The Oracle Concerning Tyre.

THE FALL OF TYRE. — V. 1. The burden of Tyre, the proud Phoenician metropolis, which withstood the attacks of several Assyrian armies and endured a siege of thirteen years by Nebuchadnezzar, but was destroyed by Alexander the Great after a siege of seven months: Howl, ye ships of Tarshish, the great merchant vessels of that day, named after the city of Tartessus in Spain with which much of the world’s commerce was carried on; for it, Tyre, the center of the world’s markets, is laid waste, so that there is no house, not one of them being left in the city on the mainland after the siege of Nebuchadnezzar, no entering in, neither into buildings nor even into the harbor after Alexander had destroyed the city on the island; from the land of Chittim, the island of Cyprus, whose capital was Citium, it is revealed to them, the sailors and merchants of Tyre, returning from a long voyage, receiving the news of the city’s destruction at this, their last landing-place before reaching Phoenicia. V. 2. Be still, namely, with amazement and horror, ye inhabitants of the isle, those of the coast country of Phoenicia in general and of New Tyre in particular; thou whom the merchants of Zidon, the second great commercial city of Phoenicia, that pass over the sea, have replenished, both by founding the city and by making it one of the world’s chief markets. V. 3. And by great waters, by maritime trade and transportation, the seed of Sihor, “dark-colored,” applied to the Nile, the harvest of the river, the products of the rich lowlands of Egypt, is her revenue, that with which Tyre traded not only along the Mediterranean coast, but far inland as well; and she is a mart of nations, what was gathered in her became profitable merchandise to all nations. V. 4. Be thou ashamed, trembling with the disgrace of it all, O Zidon, Phoenicia in general; for the sea hath spoken, even the strength of the sea, the fortress of Tyre, which was located on an island at some distance from the coast, saying, I travail not nor bring forth children, neither do I nourish up young men nor bring up virgins. Tyre, bereaved of all her children by Ivar, was like a childless woman. There was nothing but rock and sea left where formerly the rich city had stood. V. 5. As at the report concerning Egypt, when the sad news concerning the fall of Tyre shall reach Egypt, so shall they be sorely pained at the report of Tyre, because this meant not only a severe reduction in the trade of Egypt, but also the removal of one of the bulwarks against the enemy. Moreover, those who escaped from Tyre would have to flee to the remote corners of the earth. V. 6. Pass ye over to Tarshish, the commercial metropolis of Spain, the colony where the last Phoenician ships might be found; howl, ye inhabitants of the isle, all those living along the coast of the Mediterranean, the fugitives with the inhabitants, since they all were included in the calamity which had come upon Tyre. V. 7. Is this your joyous city, whose antiquity is of ancient days? That was the end of all her proud self-glorification. Her own feet shall carry her afar off to sojourn, rather, “whose feet carried her afar to settle,” not only over her trade routes, but also in locating colonies in distant countries. The doom of Tyre having been pictured thus, the prophet proceeds to preach the glory of Jehovah. V. 8. Who hath taken this counsel against Tyre, the crowning city, which dispensed crowns to the rulers of its colonies, whose merchants are princes, whose traffickers are the honorable of the earth? The wealth of these men, together with their connections in distant lands, gave them a position of power and influence like that of rulers. V. 9. The Lord of hosts hath purposed it, He who has the fortunes of all men in His hands, to stain the pride of all glory, to profane, to bring shame upon that which the Tyrians wrongfully elevated, and to bring into contempt all the honorable of the earth, so that both they and their temples and idols would he disgraced and humiliated. The result is that the colonies gain their independence. V. 10. Pass through thy land as a river, overflowing it like the Nile, without interference and hindrance from fallen Tyre, O daughter of Tarshish, the Spanish colony of Tyre; there is no more strength, literally, “not is there any more a dam.” The fate of Tyre is now further described for the benefit of the colonies: v. 11. He, Jehovah, stretched out His hand over the sea, as the One who has absolute power over all the forces of nature; He shook the kingdoms, putting them in commotion to carry out His plans. The Lord hath given a commandment against the merchant city, literally, “against Canaan,” which here designates Phoenicia only, to destroy the strongholds thereof, chiefly the bulwarks of Tyre. V. 12. And He said, Thou shalt no more rejoice, O thou oppressed virgin, daughter of Zidon, Tyre and all Phoenicia being disgraced now as a result of the conquest. Arise, pass over to Chittim, emigrating to Cyprus, since the home country was in the hands of the enemies; there also shalt thou have no rest, for the colony would not welcome the former oppressors. V. 13. Behold the land of the Chaldeans, whence the destroyers came; this people was not, who at first did not figure in history, till the Assyrian founded it for them that dwell in the wilderness, for a section of the Assyrian empire had at first been assigned to them for settlement; they set up the towers thereof, that is, the Babylonians erected their siege-towers against Tyre, they raised up the palaces thereof, rather, “utterly destroyed its castles”; and he brought it to ruin, its bulwarks were overthrown. V. 14. Howl, ye ships of Tarshish; for your strength is laid waste. Cp. v. 1. Thus the Lord punishes those who exalt themselves and are proud in their idolatrous hearts.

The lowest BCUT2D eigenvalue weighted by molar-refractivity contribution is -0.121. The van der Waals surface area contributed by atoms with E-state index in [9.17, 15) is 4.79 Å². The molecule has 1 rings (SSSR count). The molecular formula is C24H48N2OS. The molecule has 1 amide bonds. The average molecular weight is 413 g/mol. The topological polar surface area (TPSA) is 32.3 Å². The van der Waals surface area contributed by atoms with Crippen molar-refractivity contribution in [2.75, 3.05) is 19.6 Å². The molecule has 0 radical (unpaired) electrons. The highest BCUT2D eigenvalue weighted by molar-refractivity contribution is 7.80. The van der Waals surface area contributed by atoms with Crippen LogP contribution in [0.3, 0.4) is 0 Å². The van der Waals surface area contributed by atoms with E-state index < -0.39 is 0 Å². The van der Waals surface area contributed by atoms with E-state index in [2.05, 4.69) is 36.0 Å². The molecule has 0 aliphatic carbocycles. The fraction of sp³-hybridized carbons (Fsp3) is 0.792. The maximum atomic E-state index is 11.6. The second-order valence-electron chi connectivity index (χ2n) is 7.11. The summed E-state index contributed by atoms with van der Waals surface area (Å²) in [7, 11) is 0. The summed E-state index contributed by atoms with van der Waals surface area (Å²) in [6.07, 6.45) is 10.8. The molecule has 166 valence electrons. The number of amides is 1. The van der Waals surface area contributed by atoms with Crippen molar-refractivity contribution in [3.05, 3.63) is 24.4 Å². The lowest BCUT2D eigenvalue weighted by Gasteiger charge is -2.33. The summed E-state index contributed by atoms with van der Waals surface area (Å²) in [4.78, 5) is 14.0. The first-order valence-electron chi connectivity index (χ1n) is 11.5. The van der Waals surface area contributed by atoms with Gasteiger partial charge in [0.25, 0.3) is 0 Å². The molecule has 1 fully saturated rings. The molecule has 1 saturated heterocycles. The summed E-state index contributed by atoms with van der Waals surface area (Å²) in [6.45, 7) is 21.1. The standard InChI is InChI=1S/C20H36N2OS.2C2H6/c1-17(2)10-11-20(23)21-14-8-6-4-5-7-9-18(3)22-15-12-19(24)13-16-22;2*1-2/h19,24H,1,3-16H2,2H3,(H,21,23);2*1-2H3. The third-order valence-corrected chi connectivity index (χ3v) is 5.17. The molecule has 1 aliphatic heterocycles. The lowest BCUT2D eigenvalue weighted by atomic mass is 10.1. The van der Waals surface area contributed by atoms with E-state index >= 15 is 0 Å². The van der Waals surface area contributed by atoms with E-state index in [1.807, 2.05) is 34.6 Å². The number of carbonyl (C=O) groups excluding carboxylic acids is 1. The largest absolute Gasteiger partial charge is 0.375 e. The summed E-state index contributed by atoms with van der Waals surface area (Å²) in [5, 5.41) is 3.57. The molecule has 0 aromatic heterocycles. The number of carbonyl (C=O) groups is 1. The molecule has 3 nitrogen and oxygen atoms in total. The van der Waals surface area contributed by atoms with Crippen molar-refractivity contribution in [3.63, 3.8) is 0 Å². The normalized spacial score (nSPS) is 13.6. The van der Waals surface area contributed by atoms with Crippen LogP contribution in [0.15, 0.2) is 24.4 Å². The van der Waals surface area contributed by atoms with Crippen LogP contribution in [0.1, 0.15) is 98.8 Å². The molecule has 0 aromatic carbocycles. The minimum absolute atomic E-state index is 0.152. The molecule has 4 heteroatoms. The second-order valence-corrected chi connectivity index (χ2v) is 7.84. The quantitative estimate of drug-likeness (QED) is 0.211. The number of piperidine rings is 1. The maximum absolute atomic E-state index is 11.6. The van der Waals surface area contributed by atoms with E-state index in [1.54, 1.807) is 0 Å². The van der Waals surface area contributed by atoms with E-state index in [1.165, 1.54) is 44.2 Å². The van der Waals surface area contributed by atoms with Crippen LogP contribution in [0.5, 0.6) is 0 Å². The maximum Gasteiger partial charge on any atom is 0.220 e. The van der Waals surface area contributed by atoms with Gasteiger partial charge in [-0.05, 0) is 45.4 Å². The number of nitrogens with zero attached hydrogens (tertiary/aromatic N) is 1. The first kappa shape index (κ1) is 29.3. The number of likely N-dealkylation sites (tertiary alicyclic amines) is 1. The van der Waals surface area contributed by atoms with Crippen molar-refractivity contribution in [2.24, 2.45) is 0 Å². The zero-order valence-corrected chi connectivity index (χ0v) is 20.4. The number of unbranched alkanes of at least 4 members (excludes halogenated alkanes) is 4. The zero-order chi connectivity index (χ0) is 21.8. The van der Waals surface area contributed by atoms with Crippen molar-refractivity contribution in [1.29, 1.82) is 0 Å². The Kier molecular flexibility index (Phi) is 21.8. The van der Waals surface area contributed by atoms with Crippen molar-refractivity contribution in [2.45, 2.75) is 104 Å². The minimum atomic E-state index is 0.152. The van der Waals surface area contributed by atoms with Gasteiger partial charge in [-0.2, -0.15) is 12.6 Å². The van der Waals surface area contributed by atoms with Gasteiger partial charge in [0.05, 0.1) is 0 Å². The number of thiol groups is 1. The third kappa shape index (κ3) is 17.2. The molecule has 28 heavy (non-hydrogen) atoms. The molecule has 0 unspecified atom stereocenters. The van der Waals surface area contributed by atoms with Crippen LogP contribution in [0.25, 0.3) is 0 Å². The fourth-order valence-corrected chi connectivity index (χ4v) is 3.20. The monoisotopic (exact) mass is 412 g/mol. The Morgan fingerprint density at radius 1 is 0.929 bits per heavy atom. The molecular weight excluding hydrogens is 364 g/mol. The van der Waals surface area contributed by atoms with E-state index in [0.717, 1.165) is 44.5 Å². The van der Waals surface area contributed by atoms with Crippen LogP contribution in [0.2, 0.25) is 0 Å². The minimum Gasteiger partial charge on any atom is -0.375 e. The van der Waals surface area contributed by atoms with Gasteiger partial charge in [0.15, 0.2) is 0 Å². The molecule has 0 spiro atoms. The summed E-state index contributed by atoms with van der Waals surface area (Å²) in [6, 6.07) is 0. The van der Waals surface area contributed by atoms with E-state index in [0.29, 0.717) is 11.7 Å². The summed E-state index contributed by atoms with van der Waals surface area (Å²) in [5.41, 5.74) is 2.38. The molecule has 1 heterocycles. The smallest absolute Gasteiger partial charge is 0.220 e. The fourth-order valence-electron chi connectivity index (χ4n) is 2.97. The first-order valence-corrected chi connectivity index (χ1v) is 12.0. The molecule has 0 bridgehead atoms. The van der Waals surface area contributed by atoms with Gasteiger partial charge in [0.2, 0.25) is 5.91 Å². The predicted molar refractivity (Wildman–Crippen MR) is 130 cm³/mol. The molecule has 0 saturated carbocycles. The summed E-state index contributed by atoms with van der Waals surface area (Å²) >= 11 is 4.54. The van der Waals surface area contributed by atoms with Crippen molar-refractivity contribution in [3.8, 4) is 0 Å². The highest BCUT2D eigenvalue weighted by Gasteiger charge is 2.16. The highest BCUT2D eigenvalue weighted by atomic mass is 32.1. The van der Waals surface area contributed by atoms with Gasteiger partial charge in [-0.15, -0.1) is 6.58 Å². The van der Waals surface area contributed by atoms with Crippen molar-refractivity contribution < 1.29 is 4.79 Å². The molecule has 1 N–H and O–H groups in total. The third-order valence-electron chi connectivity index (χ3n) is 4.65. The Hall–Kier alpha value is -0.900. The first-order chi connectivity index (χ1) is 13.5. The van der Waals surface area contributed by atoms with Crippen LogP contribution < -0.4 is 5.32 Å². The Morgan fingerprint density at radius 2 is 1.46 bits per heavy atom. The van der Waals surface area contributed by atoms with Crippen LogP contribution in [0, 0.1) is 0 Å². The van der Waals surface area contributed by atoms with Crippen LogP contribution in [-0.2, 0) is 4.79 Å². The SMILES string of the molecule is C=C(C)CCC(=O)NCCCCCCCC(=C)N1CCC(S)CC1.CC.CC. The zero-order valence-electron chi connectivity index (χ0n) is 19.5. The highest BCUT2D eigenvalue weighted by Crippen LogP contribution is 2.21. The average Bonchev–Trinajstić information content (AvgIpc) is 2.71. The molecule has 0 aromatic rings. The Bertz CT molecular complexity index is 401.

THE RESTORATION OF TYRE. — V. 15. And it shall come to pass in that day, at the time when this prophecy would be fulfilled, that Tyre shall be forgotten seventy years, the length of the Chaldean supremacy, according to the days of one king, the reference to this period being as of a time during which the lot of Tyre will be uniformly bad. After the end of seventy years shall Tyre sing as an harlot, the fate of Tyre will be according to the song of the harlot, a portion of which is now quoted: v. 16. Take an harp, or zither, go about the city, thou harlot that hast been forgotten; make sweet melody, with pleasant playing, sing many songs that thou mayest be remembered, the trade of Tyre being compared with the business of a harlot because both serve mammon and, in part, the lowest desires of the flesh. The methods of Tyre are now represented as having success. V. 17. And it shall come to pass after the end of seventy years that the Lord will visit Tyre, in mercy, to give her another opportunity to repent, and she shall turn to her hire, the gain of her trade being compared to the price of prostitution, and shall commit fornication with all the kingdoms of the world upon the face of the earth, because she would court merchants from all nations and admit any one for the sake of gain. V. 18. And her merchandise and her hire shall be holiness to the Lord, by a disposition of God of which probably many of the Tyrians were not aware; it shall not be treasured nor laid up, concealed for her own use; for her merchandise shall be for them that dwell before the Lord, His disciples, to eat sufficiently, and for durable clothing, to be taken care of in the proper manner, with changes of raiment according to the custom of the time. There seems to be no doubt that this prophecy refers to the Christian era. We know that Jesus visited the neighborhood of Tyre, Matt. 15, 21, that Paul found disciples there, Acts 21, 3-6, that it afterward was a powerful Christian bishopric, its cathedral being one of the most splendid of the early days. Other phases of the prophecy concerning Tyre are given by other prophets.